If the idea that you have a multiplicity of internal parts seems alarming, think of all the times you said something like: “Part of me wants to go to the movies, but part of me knows I should study for that exam tomorrow.” It’s second nature to notice different parts of you that want different things. What is less intuitive is how some parts use extreme behaviors, emotions, and thought patterns to protect you from feeling shame, grief, inadequacy, worthlessness, etc. IFS puts you in the driver’s seat. You control how fast you want to go, and if you start to feel flooded with an unpleasant emotion your therapist can help you unblend from the part creating it.

 

Of course, IFS is not the only path to freedom from the effects of adverse childhood experiences and trauma. Mind-body practices like yoga are extremely helpful in creating a new internal landscape, while fostering a different relationship with your thoughts, feelings, and bodily sensations.

 

Philosophical approaches like Buddhism can help you sit with unpleasant emotions, watching them come and go with curiosity and interest, knowing they won’t last. Buddhist techniques also help you reframe whatever painful experiences you might have so you can see and experience them differently.

 

For those of you who have often thought people should just stop blaming their parents and get on with life, I am not suggesting anyone blame their parents. This is simply a way to explain how childhood experiences have a long term influence. While you can work wisely with them and feel better, it’s impossible to completely overcome their effects.

 

“Your suffering is your benefit,” is a Buddhist phrase often invoked as a reminder of the hidden gems in even the worst pain. Tibetan Buddhist monks go even further with their practice of seeking out suffering. No, they are not masochists, they simply believe suffering ignites the fire of compassion for yourself and others. Just as in the Buddhist practice of loving kindness, or metta meditation, you start with yourself.

 

For more information and guidance about metta meditation see these links:

http://www.buddhanet.net/metta_in.htm)

Loving-Kindness Meditation

Copyright Nicole S. Urdang

 

Breathing: 10 Breaths to Create Joy February 16, 2015

Filed under: Breathing: 10 Breaths to Create Joy — chocophile @ 4:31 pm
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Humans needed to survive in harsh conditions since our earliest cave dwelling days. As a result, our brains got very good at sensing danger. If we had a traumatic event, or even a close call, we had to learn from one experience to avoid those situations and any that looked like them in the future. A great survival skill, not so great for living anxiety free day to day.   To counteract that natural predisposition and create new neural pathways of joy, try the following:   Take 10 slow breaths whenever you are happy.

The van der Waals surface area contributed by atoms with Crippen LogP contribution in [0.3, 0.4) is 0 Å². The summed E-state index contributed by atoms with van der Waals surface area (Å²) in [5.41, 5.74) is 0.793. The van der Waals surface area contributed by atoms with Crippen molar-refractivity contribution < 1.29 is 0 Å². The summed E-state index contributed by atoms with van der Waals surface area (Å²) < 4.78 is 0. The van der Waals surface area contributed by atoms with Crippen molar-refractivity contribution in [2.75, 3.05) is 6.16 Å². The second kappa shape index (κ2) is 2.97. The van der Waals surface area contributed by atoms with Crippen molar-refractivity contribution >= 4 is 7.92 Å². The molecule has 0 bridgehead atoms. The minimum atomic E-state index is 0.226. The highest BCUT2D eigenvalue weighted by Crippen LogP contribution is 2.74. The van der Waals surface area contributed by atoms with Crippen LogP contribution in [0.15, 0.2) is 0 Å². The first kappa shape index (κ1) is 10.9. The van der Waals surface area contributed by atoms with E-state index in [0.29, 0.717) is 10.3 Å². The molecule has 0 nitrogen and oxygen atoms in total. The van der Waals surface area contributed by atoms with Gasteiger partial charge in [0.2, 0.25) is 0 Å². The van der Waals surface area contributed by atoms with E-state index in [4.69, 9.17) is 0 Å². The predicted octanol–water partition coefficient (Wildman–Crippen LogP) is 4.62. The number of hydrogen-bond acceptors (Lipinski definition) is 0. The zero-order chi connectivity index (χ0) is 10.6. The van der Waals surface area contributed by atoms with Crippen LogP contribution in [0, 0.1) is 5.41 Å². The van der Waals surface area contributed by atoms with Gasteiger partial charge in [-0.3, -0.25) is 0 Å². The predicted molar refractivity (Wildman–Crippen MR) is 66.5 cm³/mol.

Contentment also counts as happiness, at least, according to the Buddha. Following his example, you don’t have to wait until you are completely blissed-out, everyday little joys are ripe for reinforcement.   When you eat that first strawberry of the season, laugh out loud while reading a great book, notice the birds singing, watch children play, hear your favorite song, try something new and are surprised at how much you like it, get kissed or touched by a loved one, figure something out that eluded you, find yourself happy for no reason, or anything else that floats your boat, STOP and take 10 slow breaths while focusing on your happy feelings. You might even see if you can notice where in your body you sense them and breath into those spaces. For the fullest positive effect cultivate a feeling of gratitude.

 

Our brains are wired to remember dangerous, bad, or threatening situations. It’s called the negativity bias. That ship has sailed, it’s simply how we’re designed. Since neurons that fire together wire together, you can create new neural pathways through this practice. Not only will you feel better in the process, your amped up joy will strengthen your resistance to stress.

 

If you want a more physically oriented practice that helps you access good feelings when you are feeling depleted or down,  try this yogic Breath of Joy:

 

Copyright Nicole S. Urdang

 

Effects of Abandonment on Adult Relationships: Ambivalence and Attachment Issues August 11, 2014